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Nigerian Rights Official Criticizes Draconian Law


With key elections scheduled for next year, Nigerians are increasingly worried about a law that grants the police wide powers to stop public meetings.

The Public Order Act gives the Nigerian Police broad powers to break up any meeting for which a police permit had not been obtained.

Anyone arrested at such so-called illegal meetings could face prosecution and a jail term.

The police have been invoking the law to crack down on protests against the ruling party's push for a constitutional amendment to keep President Olusegun Obasanjo in power.

Buhari Bello, executive secretary of the National Human Rights Commission, says the law is unacceptable in a democracy.

"The Public Order Act is a legislation that is not justifiable in a democratic society," he said. "Don't forget the Public Order Act was promulgated as a decree in 1979 under the military regime. Therefore, it has no place in a democracy. It has no place under a constitution that has chapter four of the constitution that gives fundamental human rights to citizens and gives us section 40 that says everybody has the right to a peaceful assembly and association."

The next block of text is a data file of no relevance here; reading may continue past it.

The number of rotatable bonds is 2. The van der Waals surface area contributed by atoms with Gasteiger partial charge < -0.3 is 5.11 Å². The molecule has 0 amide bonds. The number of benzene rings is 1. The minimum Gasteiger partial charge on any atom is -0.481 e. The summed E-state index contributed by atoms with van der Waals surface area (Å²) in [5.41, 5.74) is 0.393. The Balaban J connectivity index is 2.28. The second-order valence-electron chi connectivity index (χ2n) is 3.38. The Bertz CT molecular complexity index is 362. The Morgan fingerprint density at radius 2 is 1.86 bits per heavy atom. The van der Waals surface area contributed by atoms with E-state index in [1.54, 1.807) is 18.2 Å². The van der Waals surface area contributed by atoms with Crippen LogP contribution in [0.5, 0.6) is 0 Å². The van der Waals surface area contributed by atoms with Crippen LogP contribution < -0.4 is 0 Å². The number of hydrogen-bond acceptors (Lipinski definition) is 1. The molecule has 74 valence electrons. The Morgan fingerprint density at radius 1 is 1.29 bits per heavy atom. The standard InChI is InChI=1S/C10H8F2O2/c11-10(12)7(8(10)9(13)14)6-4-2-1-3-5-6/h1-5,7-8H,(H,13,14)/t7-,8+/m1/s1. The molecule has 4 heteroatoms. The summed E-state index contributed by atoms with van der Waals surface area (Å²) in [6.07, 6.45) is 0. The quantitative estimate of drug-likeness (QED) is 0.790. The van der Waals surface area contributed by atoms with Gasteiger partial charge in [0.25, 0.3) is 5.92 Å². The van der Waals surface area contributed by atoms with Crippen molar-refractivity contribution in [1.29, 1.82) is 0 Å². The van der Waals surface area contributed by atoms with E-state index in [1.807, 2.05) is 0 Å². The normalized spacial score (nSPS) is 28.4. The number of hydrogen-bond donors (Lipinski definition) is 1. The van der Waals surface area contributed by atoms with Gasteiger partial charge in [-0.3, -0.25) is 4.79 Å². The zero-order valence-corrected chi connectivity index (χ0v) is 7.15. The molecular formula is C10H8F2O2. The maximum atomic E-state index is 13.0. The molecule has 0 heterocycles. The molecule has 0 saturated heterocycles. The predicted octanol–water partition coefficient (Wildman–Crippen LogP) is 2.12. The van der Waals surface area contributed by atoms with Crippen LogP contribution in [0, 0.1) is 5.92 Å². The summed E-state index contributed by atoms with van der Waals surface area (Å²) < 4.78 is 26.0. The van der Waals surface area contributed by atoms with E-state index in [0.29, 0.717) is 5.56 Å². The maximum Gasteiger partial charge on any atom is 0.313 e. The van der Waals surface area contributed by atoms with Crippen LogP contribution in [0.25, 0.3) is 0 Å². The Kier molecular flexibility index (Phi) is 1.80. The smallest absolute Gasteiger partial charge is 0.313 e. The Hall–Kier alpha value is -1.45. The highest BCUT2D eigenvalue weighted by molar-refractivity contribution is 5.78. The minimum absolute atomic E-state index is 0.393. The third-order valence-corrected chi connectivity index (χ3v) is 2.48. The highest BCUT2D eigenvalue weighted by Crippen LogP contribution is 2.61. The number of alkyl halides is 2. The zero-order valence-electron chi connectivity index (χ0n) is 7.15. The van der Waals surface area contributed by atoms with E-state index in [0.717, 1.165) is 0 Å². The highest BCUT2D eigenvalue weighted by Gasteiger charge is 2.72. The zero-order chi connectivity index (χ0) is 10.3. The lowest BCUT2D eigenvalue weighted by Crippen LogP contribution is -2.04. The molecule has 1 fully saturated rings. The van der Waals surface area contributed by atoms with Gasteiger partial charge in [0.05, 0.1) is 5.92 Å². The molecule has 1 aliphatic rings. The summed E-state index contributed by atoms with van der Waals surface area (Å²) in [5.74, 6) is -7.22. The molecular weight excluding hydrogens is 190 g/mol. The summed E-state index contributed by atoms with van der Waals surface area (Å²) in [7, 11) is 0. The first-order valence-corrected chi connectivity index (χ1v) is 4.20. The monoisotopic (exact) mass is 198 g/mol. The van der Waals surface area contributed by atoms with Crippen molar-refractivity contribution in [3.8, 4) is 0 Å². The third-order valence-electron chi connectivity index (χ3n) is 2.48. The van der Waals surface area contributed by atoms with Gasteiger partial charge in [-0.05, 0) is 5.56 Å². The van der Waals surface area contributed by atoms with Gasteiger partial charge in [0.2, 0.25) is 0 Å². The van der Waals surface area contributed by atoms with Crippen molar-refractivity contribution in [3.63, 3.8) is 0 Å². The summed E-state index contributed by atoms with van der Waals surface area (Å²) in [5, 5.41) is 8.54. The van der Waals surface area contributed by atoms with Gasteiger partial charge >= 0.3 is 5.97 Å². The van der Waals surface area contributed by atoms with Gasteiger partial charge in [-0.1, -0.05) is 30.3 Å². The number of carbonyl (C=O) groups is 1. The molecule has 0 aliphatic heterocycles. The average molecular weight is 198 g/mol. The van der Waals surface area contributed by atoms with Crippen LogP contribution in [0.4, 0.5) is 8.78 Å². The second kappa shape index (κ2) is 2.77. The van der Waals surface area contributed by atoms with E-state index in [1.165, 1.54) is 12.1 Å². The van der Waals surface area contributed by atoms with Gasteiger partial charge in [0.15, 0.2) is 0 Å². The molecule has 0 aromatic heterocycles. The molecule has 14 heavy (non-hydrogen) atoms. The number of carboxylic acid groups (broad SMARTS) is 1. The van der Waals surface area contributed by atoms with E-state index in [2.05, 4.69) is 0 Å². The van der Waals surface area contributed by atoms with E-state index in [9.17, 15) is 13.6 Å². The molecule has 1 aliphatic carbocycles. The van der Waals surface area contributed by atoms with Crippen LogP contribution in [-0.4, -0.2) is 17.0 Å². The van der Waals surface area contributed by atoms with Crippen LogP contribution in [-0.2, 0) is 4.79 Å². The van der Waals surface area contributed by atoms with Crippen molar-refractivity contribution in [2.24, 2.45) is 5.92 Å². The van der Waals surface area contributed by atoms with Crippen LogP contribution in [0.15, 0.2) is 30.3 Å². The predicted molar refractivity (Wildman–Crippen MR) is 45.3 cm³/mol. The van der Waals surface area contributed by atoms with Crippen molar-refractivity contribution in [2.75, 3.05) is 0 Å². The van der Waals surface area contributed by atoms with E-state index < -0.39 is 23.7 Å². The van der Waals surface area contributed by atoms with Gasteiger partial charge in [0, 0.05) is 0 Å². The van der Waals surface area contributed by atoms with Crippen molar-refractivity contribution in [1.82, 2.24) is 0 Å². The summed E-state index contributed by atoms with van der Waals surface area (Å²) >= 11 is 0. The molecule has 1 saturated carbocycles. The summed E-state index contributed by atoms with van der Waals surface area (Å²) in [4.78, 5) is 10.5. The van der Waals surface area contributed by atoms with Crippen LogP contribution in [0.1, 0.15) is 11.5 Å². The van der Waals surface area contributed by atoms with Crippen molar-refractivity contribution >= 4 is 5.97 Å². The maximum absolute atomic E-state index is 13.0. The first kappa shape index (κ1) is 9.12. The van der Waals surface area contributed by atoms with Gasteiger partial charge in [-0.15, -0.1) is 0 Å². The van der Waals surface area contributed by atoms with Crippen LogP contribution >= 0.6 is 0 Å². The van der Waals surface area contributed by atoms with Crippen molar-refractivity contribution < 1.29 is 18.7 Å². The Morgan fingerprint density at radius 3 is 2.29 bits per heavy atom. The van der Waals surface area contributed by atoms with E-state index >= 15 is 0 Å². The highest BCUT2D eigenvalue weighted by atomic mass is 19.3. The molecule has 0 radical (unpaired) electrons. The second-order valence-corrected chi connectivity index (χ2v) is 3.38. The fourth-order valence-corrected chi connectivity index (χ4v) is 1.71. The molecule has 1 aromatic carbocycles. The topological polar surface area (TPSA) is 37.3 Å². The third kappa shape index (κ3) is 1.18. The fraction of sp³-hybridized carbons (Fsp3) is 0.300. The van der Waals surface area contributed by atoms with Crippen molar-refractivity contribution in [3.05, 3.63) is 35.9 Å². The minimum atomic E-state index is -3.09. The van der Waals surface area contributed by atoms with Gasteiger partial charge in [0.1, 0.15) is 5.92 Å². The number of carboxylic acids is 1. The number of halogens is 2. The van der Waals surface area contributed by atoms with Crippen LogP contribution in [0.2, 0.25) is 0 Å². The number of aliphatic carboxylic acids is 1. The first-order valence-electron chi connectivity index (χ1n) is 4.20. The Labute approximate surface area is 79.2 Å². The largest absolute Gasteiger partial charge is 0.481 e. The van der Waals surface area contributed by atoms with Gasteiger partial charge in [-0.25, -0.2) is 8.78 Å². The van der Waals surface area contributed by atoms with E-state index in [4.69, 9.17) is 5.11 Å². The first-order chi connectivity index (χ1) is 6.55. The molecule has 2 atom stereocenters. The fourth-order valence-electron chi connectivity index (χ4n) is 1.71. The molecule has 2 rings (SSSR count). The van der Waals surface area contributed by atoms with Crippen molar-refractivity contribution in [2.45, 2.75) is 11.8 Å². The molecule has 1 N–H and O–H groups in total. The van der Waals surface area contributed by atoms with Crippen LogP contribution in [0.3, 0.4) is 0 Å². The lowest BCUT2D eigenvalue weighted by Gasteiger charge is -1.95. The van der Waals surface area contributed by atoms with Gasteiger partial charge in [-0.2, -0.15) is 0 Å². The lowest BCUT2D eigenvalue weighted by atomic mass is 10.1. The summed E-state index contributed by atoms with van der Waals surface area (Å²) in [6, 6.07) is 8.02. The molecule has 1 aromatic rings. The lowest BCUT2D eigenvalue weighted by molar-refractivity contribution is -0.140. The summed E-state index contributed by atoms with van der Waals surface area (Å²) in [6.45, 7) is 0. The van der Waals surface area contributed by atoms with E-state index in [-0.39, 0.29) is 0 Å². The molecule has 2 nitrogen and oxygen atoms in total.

Successive governments in Nigeria have used the law to muzzle the opposition. Etannibi Alemika, a criminology professor, says the Nigerian public must be mobilized to press for the abrogation of the Public Order Act.

"It is an instrument of power in the hands of government, to deny others opportunities to meet, to assemble, to protest," said Alemika. "But I think it is the responsibility of the generality of the citizenry to do that which they should do, to mobilize all organs of government especially the legislatures, to ensure that the law is either amended or repealed."

The law had narrowed the political space in Nigeria and often precipitated violent anti-government protests. With crucial elections due in 2007, the Nigerian opposition is keen on a level playing field.

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